The pair was identified as consular mployee Lesley A. Enriquez, 35, and her husband, Arthur H. Redelfs, 34, by Robert Cason, Mr. Redelfs’ stepfather. Mr. Redelfs was a detention officer at the El Paso County Jail, he said.

Mr. Tuexi said the baby was in the custody of Mexican social services.

Officials confirmed that Mrs. Enriquez was pregnant when she was killed.

According to a work permit granted by the Mexican Senate, Mrs. Enriquez worked as an assistant in the consulate’s visa section.

Ten minutes before that killing, police in another part of the city found the body of the husband of a Mexican employee of the consulate.

Jorge Alberto Salcido Ceniceros, 37, was fatally shot in his car, while his two children, ages 4 and 7, were wounded, according to the state prosecutors office. The children were hospitalized.

Mr. Salcido Ceniceros may have once worked as an investigative policeman, Ciudad Juarez Mayor Jose Reyes told local media, but he said records were still being checked to confirm that.

Police have been especially targeted in the drug gang violence that has made Ciudad Juarez one of the deadliest cities in the world, with more than 2,500 people killed last year alone.

The three died during a particularly bloody weekend in Mexico, with nearly 50 people killed in apparent gang violence. Nine people were killed in a gang shootout early Sunday in the Pacific resort city of Acapulco, one of Mexico’s spring break attractions.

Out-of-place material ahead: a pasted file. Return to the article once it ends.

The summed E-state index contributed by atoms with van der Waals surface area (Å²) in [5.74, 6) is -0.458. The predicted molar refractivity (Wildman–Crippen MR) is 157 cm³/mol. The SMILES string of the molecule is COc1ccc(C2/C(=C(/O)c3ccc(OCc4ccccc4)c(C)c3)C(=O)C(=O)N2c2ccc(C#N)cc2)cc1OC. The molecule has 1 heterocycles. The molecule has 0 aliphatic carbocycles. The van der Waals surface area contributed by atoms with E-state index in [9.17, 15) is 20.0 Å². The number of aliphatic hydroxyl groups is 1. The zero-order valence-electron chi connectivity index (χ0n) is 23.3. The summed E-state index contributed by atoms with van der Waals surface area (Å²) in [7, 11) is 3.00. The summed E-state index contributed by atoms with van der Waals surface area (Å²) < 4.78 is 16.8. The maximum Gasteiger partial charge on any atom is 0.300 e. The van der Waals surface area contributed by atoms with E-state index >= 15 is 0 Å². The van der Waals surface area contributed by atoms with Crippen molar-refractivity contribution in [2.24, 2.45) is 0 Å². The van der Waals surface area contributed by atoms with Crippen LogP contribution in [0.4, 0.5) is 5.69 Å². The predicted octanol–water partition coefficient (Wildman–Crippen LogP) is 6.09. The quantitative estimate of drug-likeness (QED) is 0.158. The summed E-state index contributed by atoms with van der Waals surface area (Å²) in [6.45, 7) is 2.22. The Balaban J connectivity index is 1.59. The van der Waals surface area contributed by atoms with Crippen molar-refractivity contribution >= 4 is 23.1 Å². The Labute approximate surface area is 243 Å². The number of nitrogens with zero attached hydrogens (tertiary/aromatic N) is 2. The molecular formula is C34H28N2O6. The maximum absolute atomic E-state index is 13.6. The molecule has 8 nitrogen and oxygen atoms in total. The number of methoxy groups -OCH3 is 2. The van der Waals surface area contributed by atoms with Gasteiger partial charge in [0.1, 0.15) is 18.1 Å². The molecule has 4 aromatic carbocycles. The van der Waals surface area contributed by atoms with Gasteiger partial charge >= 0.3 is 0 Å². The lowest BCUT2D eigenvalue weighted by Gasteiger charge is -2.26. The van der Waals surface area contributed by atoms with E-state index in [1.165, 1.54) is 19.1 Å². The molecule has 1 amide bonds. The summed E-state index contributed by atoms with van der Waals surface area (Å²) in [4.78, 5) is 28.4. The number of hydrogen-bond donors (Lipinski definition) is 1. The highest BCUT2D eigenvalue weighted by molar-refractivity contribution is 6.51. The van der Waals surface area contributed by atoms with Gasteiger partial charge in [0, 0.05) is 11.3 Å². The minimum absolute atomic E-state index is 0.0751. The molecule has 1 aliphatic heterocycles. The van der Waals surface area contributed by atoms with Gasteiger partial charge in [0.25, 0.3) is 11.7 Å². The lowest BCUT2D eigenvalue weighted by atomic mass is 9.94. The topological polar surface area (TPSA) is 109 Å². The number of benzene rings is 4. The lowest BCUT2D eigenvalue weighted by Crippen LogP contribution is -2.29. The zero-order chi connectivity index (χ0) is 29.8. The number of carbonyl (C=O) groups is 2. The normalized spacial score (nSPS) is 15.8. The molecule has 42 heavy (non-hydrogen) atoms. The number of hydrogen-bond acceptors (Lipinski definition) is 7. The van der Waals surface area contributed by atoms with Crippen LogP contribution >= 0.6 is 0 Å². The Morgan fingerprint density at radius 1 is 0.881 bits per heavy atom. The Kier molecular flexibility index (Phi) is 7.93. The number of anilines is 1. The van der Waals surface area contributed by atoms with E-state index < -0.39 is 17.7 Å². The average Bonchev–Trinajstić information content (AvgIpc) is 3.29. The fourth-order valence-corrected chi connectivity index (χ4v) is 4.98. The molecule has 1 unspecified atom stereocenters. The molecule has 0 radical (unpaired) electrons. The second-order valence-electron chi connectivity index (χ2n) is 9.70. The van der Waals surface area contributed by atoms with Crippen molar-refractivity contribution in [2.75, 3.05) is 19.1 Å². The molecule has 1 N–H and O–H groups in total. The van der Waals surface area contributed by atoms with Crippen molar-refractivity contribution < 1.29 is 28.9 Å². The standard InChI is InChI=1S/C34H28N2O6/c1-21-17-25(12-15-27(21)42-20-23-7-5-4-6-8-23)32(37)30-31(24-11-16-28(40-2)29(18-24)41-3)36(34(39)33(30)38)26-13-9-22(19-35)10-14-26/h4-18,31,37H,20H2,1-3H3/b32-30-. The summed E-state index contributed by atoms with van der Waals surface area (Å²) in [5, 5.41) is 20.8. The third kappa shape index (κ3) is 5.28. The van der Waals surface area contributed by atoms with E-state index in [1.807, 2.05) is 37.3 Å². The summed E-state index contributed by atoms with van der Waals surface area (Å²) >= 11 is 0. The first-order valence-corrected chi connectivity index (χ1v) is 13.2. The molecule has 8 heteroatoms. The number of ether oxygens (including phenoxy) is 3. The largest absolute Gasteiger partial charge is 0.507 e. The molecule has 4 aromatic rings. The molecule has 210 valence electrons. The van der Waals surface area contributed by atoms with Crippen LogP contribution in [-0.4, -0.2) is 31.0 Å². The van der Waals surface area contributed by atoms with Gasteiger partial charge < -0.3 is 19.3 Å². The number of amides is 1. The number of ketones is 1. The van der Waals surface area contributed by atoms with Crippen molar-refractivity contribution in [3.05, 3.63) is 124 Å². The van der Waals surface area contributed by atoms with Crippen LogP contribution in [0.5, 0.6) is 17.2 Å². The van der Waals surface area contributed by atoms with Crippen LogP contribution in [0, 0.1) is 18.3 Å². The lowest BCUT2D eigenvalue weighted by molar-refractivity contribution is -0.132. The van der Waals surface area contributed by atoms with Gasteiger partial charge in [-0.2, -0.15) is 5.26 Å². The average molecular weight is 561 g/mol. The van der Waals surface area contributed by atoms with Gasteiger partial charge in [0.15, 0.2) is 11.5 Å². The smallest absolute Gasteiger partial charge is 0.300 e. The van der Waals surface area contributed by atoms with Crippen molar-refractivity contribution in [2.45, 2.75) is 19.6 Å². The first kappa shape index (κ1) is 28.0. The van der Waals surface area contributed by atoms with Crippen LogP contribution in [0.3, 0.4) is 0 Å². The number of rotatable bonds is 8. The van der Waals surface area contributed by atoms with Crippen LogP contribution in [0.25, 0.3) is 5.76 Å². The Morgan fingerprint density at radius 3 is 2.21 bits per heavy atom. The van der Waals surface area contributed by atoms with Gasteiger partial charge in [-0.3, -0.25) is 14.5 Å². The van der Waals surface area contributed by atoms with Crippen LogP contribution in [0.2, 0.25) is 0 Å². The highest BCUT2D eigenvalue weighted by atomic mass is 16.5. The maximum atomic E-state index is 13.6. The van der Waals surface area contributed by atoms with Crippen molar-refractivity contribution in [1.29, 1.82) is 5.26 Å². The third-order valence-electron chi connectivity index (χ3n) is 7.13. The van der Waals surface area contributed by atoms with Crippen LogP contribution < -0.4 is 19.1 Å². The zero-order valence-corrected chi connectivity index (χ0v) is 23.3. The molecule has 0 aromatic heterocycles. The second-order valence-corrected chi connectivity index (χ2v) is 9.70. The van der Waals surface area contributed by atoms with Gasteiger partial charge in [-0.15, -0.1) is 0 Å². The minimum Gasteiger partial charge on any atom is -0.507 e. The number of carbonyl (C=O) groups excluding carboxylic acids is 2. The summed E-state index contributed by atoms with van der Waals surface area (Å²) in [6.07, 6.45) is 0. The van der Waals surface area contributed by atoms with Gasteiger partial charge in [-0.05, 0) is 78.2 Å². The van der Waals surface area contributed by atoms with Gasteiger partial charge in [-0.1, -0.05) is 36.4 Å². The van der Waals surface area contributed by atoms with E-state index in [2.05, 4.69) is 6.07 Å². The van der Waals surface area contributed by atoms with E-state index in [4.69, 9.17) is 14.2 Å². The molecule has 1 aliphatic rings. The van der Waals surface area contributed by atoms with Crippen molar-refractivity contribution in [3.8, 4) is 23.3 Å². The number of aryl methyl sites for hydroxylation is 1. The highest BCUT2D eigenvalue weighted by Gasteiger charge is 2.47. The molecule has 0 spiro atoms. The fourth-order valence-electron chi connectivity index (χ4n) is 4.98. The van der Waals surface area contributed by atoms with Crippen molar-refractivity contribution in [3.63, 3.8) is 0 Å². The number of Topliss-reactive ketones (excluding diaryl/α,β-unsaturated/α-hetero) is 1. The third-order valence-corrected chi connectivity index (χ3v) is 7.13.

As if to illustrate the almost military strength of the drug cartels, Mexican marines and navy personnel announced Monday they had launched a raid against an operations base run by the Zeta drug gang near the northern industrial city of Monterrey.

Marines detected about 60 suspected cartel gunmen at the base; some got into a convoy of vehicles and opened fire on a Marine helicopter following them.

The Marines chased them down, some on foot, and killed eight suspects and seized nine assault rifles.

The office of Mexican President Felipe Calderon said he “expresses his indignation” and “his sincerest condolences to the families of the victims” of Saturday’s attack.

Mr. Calderon “reiterated the Mexican government’s unwavering compromise to resolve these grave crimes,” his office said.

President Obama was “deeply saddened and outraged” by the killings, the White House said.

“He extends his condolences to the families and condemns these attacks on consular and diplomatic personnel serving at our foreign missions,” the statement said. “In concert with Mexican authorities, we will work tirelessly to bring their killers to justice.”

Secretary of State Hillary Rodham Clinton said “these appalling assaults on members of our own State Department family are, sadly, part of a growing tragedy besetting many communities in Mexico.”

“They underscore the imperative of our continued commitment to work closely with the government of President Calderon to cripple the influence of trafficking organizations at work in Mexico,” she added. “This is a responsibility we must shoulder together.”

Associated Press writers Alicia Caldwell in El Paso, Philip Elliott in Washington and Terry Wallace in Dallas contributed to this article.